USA Election 2012: I Am Voting For Mitt Romney and Paul Ryan

I am voting For Mitt Romney and Paul Ryan.

You can read summaries of what I believe here, here and here. In short it is something like: Strong on National Security, Pro-Entrepreneurial Capitalism, against big government central planners, for domestic lifestyle tolerance – especially in private, for free trade, against global governance and so on. The continuing US financial crisis (e.g. rising debt and USGOV spending, Bureaucratic regulations gone wild, increasing anti-entrepreneurial incentives, Inflation, increasing dole numbers, the BigBiz/BigGov cronyism nexus) is issue number one for me.

Romney was not my first choice in a hypothetical POTUS candidate (and Zeus knows I am no Paul Ryan fan), but when I consider the likely direction of a Romney administration vs. the likely direction of a second Obama administration I see a clear distinctive choice for all us of Americans.

In 2008, I did not support Obama/Biden and I believe my analysis was spot on. The Obama administration has been pretty bad and has moved the country in the wrong direction on almost every important issue. I have no reason to believe a second Obama administration would be an improvement.

The Romney/Ryan ticket is the best fit to my policy views and I will enthusiastically vote for him.  I urge you to do so as well.

(source ABC News)

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6 Responses

  1. Going through your 2008 comments.
    *Experience is now irrelevant–he has four more years experience in the very office he is running for than his opponent.
    *His decision to leave Iraq was controversial, but so was his predecessor’s decision to invade it to begin with.
    *How does escalation of drone strikes and Special Ops assassinations constitute “hugs for thugs and terrorists”.
    *Foreign Policy magazine looked at the numbers–the budget sequestration everyone’s been dreading leaves the defense budget at a higher level than is normal for a post-war drawdown.
    http://ricks.foreignpolicy.com/posts/2012/10/08/budget_crunched_the_facts_of_romney_s_proposed_2_trillion_defense_increase
    *To my recollection, he’s negotiated free trade deals with at least two countries, used government loans (not grants) to help out the auto makers and ignored calls by folks on the left to use single payer to straighten out the health care mess.
    *Which brings up a last point. If Obama is such a flaming Marxist, why are so many on the left disappointed in him?

  2. >Experience is now irrelevant–he has four more years experience in the very office he is running for than his opponent.

    He has been pretty bad as an executive.

    >*His decision to leave Iraq was controversial, but so was his predecessor’s decision to invade it to begin with.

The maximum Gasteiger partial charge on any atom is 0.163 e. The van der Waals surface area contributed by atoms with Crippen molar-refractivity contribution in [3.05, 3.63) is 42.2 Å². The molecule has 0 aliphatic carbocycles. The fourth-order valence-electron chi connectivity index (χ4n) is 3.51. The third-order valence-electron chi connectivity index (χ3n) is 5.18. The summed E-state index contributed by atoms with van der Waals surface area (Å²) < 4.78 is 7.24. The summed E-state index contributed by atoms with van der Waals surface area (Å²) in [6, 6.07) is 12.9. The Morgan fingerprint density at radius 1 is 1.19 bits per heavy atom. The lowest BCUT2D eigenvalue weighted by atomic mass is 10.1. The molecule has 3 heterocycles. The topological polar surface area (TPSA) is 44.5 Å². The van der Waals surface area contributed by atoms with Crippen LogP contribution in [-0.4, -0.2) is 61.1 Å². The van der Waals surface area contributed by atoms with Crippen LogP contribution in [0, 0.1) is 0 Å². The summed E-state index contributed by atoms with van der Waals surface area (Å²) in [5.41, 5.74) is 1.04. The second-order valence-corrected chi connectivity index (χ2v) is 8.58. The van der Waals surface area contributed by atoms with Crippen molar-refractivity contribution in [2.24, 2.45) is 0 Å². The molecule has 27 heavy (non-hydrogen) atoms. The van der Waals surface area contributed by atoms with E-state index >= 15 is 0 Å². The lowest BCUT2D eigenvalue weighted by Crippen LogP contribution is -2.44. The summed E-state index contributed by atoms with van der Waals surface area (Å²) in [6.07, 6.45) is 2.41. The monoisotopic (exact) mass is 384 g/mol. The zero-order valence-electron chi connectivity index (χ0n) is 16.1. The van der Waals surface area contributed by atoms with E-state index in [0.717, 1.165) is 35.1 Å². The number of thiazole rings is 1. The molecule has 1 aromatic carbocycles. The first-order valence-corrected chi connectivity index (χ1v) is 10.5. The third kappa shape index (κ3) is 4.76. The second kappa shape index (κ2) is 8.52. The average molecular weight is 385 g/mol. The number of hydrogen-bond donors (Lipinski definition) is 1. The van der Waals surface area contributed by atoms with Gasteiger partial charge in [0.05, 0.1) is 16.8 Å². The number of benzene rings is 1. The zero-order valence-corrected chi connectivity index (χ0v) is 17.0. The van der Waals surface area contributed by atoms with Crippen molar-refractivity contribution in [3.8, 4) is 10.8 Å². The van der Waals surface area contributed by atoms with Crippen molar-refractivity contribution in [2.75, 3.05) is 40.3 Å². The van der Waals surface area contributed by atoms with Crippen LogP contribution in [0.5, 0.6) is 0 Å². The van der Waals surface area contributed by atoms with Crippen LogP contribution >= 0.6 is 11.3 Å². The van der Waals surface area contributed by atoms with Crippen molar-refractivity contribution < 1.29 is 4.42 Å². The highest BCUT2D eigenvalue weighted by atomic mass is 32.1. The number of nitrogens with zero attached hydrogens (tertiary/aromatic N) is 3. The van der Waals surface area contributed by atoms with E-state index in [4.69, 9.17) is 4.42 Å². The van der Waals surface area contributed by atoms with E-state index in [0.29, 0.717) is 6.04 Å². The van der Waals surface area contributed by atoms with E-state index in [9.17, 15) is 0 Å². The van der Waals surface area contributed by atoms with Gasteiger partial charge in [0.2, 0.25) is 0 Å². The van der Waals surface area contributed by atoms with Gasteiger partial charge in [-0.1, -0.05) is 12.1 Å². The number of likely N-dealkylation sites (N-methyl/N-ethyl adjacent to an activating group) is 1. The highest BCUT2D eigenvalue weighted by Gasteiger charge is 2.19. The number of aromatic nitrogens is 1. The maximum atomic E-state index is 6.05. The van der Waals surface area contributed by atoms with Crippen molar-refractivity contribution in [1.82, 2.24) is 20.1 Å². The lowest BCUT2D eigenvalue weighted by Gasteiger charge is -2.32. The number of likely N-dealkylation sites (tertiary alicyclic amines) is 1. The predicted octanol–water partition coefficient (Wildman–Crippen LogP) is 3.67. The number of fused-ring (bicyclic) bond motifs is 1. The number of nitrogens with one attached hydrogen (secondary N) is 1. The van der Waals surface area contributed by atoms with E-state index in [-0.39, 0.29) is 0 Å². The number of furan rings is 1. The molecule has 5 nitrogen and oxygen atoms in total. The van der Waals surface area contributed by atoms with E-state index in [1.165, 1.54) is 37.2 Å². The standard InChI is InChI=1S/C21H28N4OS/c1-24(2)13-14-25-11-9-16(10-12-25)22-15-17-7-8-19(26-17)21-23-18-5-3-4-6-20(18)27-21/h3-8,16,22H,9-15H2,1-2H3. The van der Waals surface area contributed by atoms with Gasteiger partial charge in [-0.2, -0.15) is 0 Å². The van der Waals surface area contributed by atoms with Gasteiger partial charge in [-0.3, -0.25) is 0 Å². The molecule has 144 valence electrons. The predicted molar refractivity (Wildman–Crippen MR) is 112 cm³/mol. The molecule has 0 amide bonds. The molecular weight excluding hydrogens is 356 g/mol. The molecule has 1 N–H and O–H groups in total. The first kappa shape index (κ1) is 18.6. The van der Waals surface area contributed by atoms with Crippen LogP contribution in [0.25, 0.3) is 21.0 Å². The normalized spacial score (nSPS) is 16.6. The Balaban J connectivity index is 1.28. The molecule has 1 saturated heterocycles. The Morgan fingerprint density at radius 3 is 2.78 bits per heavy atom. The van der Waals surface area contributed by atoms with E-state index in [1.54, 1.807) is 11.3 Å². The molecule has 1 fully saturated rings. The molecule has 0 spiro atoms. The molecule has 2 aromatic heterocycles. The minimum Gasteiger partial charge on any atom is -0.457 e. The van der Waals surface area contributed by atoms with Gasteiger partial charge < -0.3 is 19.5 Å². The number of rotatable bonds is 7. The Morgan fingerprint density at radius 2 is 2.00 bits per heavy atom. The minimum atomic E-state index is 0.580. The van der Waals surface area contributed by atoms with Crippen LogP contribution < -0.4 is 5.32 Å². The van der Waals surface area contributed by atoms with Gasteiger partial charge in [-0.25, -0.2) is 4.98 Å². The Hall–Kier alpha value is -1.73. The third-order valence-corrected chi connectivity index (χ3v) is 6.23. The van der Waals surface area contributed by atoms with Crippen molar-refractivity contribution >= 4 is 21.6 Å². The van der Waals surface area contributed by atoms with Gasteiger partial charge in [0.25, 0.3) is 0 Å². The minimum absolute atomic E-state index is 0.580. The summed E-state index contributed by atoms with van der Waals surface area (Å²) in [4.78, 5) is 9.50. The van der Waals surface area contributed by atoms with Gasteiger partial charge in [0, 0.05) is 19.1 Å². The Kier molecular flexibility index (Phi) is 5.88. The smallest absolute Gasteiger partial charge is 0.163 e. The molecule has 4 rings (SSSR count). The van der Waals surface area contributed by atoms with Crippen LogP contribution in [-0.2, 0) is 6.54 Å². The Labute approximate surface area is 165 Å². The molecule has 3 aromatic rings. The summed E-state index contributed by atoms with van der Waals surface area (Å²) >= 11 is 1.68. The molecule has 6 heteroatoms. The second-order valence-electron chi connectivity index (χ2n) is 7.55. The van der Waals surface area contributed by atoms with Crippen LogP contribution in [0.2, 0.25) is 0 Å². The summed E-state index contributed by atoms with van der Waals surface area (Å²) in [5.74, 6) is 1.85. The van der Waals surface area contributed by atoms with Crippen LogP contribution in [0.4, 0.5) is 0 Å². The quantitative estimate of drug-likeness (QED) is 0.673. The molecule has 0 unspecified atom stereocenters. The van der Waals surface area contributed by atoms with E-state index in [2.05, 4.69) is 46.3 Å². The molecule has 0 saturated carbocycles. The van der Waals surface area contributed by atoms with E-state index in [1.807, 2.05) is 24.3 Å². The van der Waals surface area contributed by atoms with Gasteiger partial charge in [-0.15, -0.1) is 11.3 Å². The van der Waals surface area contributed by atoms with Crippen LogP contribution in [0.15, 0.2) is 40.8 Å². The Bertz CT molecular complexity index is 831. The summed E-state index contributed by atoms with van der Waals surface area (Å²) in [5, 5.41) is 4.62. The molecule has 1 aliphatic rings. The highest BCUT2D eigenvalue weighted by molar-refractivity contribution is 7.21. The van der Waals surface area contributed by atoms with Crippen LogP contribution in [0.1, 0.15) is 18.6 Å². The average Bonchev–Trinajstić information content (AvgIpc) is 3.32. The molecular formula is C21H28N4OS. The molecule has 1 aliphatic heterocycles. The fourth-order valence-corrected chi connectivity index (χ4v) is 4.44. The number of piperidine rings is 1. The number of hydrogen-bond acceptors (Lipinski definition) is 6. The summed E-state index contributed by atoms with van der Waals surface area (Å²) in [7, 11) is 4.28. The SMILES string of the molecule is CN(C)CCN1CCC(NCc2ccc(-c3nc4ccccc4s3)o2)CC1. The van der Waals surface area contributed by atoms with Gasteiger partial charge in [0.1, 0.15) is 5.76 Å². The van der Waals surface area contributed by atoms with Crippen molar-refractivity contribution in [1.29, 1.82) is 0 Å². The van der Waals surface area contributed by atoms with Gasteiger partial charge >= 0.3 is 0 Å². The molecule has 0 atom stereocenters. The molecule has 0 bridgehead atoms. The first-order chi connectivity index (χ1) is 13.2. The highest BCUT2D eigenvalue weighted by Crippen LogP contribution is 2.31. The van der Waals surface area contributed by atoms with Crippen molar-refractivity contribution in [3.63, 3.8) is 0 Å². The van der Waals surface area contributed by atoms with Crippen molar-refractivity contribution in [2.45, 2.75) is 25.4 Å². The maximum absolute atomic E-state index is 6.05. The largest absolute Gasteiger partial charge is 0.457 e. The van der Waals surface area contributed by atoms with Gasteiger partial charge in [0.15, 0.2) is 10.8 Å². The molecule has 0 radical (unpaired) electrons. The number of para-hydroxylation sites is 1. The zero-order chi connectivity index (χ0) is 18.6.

The Iraqi Surge (which Obama opposed) gave him breathing room to make that choice. How Iraq will turn out (e.g. Stability, w/o becoming findlandized by Iran) is unknown. The region is definitely better off without Hussein.

    >*How does escalation of drone strikes and Special Ops assassinations constitute “hugs for thugs and terrorists”.

    I am definitely okay with the drone strikes (and the escalation thereof). Pretty much all his other actions have been wrongheaded.

    Facilitating a Muslim Brotherhood takeover of Egypt is going to cause problems for decades to come. Obama seemed okay with the overthrow of the cooperating gov of Libya. He wasn’t interested in helping the popular uprising against actual enemies (Iran, Syria). Speaking of Iran, a bad situation has been made by his administrations inaction. Wether Obama will do something if Iran gets nukes doesn’t matter. What’s matters is that Iran doesn’t really believe he will. Thus the chance of conflict has increased, not declined. Obama reduced relationships with the UK. He reduced relationship with Poland and other former east blocks states in order to make nice with Putin/Russia.

    >*Foreign Policy magazine looked at the numbers–the budget sequestration everyone’s been dreading leaves the defense budget at a higher level than is normal for a post-war drawdown.
    http://ricks.foreignpolicy.com/posts/2012/10/08/budget_crunched_the_facts_of_romney_s_proposed_2_trillion_defense_increase

    You are not seriously suggesting Obama is a fiscal conservative? That is not a credible assertion.

    >used government loans (not grants) to help out the auto makers

    Hah! He circumvented the orderly US Bankruptcy process to enrich friends/crony’s. GM and Chrysler are still in lousy shape and the taxpayers are out billions.

    >ignored calls by folks on the left to use single payer to straighten out the health care mess

    Correct. He is going to use Federal regulatory authority to control the health care industry. After that fails…small steps small steps.